2018-02-06 00:00:00 +0000

Every software project comes to a point where the code should be broken up into modules. These may be modules within a single code base or modules that each live in their own code base. This article explains some Spring Boot features that help to split up your Spring Boot application into several modules.

Code Example

This article is accompanied by a working code example on GitHub.

What’s a Module in Spring Boot?

A module in the sense of this article is a set of Spring components loaded into the application context.

A module can be a business module, providing some business services to the application or a technical module that provides cross-cutting concerns to several other modules or to the whole of the application.

The modules discussed in this article are part of the same monolithic codebase. To better enforce module boundaries, we could split up that monolithic codebase into multiple build modules with Maven or Gradle, if we so wish.

Options for Creating Modules

The base for a Spring Module is a @Configuration-annotated class along the lines of Spring’s Java configuration feature.

There are several ways to define what beans should be loaded by such a configuration class.


The easiest way to create a module is using the @ComponentScan annotation on a configuration class:

@ComponentScan(basePackages = "io.reflectoring.booking")
public class BookingModuleConfiguration {

If this configuration class is picked up by one of the importing mechanisms (explained later), it will look through all classes in the package io.reflectoring.booking and load an instance of each class that is annotated with one of Spring’s stereotype annotations into the application context.

This way is fine as long as you always want to load all classes of a package and its sub-packages into the application context. If you need more control on what to load, read on.

@Bean Definitions

Spring’s Java configuration feature also brings the @Bean annotation for creating beans that are loaded into the application context:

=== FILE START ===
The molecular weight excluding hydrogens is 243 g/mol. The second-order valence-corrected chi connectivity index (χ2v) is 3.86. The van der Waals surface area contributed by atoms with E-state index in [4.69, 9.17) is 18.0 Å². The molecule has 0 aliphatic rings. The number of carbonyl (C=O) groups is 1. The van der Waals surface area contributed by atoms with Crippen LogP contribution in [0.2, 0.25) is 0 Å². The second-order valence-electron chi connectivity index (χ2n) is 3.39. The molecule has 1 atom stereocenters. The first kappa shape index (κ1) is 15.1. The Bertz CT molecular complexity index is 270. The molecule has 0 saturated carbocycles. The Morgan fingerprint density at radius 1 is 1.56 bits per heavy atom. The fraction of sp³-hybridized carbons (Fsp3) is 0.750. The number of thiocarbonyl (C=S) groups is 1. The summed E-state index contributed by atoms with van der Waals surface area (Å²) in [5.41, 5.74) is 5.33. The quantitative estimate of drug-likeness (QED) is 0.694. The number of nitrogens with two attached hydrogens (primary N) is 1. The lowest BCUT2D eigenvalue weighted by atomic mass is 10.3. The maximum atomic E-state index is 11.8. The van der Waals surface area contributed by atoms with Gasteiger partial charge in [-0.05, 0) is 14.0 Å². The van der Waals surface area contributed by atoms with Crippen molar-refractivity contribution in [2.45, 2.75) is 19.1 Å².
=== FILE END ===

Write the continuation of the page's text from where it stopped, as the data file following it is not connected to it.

public class BookingModuleConfiguration {

  public BookingService bookingService(){
    return new BookingService();
  // potentially more @Bean definitions ...


When this configuration class is imported, a BookingService instance will be created and inserted into the application context.

Using this way to create a module gives a clearer picture of what beans are actually loaded, since you have a single place to look at - in contrast to using @ComponentScan where you have to look at the stereotype annotations of all classes in the package to see what’s going on.

@ConditionalOn... Annotations

If you need even more fine-grained control over which components should be loaded into the application context, you can make use of Spring Boot’s @ConditionalOn... annotations:

@ConditionalOnProperty(name = "io.reflectoring.security.enabled", 
    havingValue = "true", matchIfMissing = true)
public class SecurityModuleConfiguration {
  // @Bean definitions ...

Setting the property io.reflectoring.security.enabled to false will now disable this module completely.

There are other @ConditionalOn... annotations you can use to define conditions for loading a module. These include a condition depending on the version of the JVM and the existence of a certain class in the classpath or a certain bean in the application context.

If you ever asked yourself how Spring Boot magically loads exactly the beans your application needs into the application context, this is how. Spring Boot itself makes heavy use of the @ConditionalOn... annotations.